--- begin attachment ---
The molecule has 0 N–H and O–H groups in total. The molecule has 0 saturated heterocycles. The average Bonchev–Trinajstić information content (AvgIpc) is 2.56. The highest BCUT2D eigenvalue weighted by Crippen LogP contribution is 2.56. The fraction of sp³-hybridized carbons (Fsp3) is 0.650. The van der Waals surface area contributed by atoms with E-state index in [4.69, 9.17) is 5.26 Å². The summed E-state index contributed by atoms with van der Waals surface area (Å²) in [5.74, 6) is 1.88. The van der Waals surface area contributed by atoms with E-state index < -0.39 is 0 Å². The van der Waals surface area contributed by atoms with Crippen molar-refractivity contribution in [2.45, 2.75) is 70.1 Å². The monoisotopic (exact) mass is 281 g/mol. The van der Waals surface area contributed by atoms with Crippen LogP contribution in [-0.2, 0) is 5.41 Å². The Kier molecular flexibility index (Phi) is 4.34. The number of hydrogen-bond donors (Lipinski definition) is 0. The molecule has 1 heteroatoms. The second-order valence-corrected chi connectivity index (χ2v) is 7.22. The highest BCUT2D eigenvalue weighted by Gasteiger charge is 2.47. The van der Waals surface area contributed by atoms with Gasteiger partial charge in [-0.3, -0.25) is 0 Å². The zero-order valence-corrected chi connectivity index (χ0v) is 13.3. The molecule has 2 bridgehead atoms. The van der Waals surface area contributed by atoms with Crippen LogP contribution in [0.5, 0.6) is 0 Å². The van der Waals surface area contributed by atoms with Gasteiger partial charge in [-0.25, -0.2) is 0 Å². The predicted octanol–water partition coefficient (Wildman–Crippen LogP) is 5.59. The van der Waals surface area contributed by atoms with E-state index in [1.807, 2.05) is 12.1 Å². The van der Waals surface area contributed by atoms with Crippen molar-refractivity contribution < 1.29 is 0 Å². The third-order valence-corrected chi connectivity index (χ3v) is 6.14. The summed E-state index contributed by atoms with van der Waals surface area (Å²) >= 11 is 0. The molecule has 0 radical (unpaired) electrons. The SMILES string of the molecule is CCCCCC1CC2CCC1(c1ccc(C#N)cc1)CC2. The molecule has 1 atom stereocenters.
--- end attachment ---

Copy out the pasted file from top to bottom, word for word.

The molecule has 0 N–H and O–H groups in total. The molecule has 0 saturated heterocycles. The average Bonchev–Trinajstić information content (AvgIpc) is 2.56. The highest BCUT2D eigenvalue weighted by Crippen LogP contribution is 2.56. The fraction of sp³-hybridized carbons (Fsp3) is 0.650. The van der Waals surface area contributed by atoms with E-state index in [4.69, 9.17) is 5.26 Å². The summed E-state index contributed by atoms with van der Waals surface area (Å²) in [5.74, 6) is 1.88. The van der Waals surface area contributed by atoms with E-state index < -0.39 is 0 Å². The van der Waals surface area contributed by atoms with Crippen molar-refractivity contribution in [2.45, 2.75) is 70.1 Å². The monoisotopic (exact) mass is 281 g/mol. The van der Waals surface area contributed by atoms with Crippen LogP contribution in [-0.2, 0) is 5.41 Å². The Kier molecular flexibility index (Phi) is 4.34. The number of hydrogen-bond donors (Lipinski definition) is 0. The molecule has 1 heteroatoms. The second-order valence-corrected chi connectivity index (χ2v) is 7.22. The highest BCUT2D eigenvalue weighted by Gasteiger charge is 2.47. The van der Waals surface area contributed by atoms with Gasteiger partial charge in [-0.3, -0.25) is 0 Å². The zero-order valence-corrected chi connectivity index (χ0v) is 13.3. The molecule has 2 bridgehead atoms. The van der Waals surface area contributed by atoms with Crippen LogP contribution in [0.5, 0.6) is 0 Å². The van der Waals surface area contributed by atoms with Gasteiger partial charge in [-0.25, -0.2) is 0 Å². The predicted octanol–water partition coefficient (Wildman–Crippen LogP) is 5.59. The van der Waals surface area contributed by atoms with E-state index in [1.807, 2.05) is 12.1 Å². The van der Waals surface area contributed by atoms with Crippen molar-refractivity contribution < 1.29 is 0 Å². The third-order valence-corrected chi connectivity index (χ3v) is 6.14. The summed E-state index contributed by atoms with van der Waals surface area (Å²) >= 11 is 0. The molecule has 0 radical (unpaired) electrons. The SMILES string of the molecule is CCCCCC1CC2CCC1(c1ccc(C#N)cc1)CC2. The molecule has 1 atom stereocenters.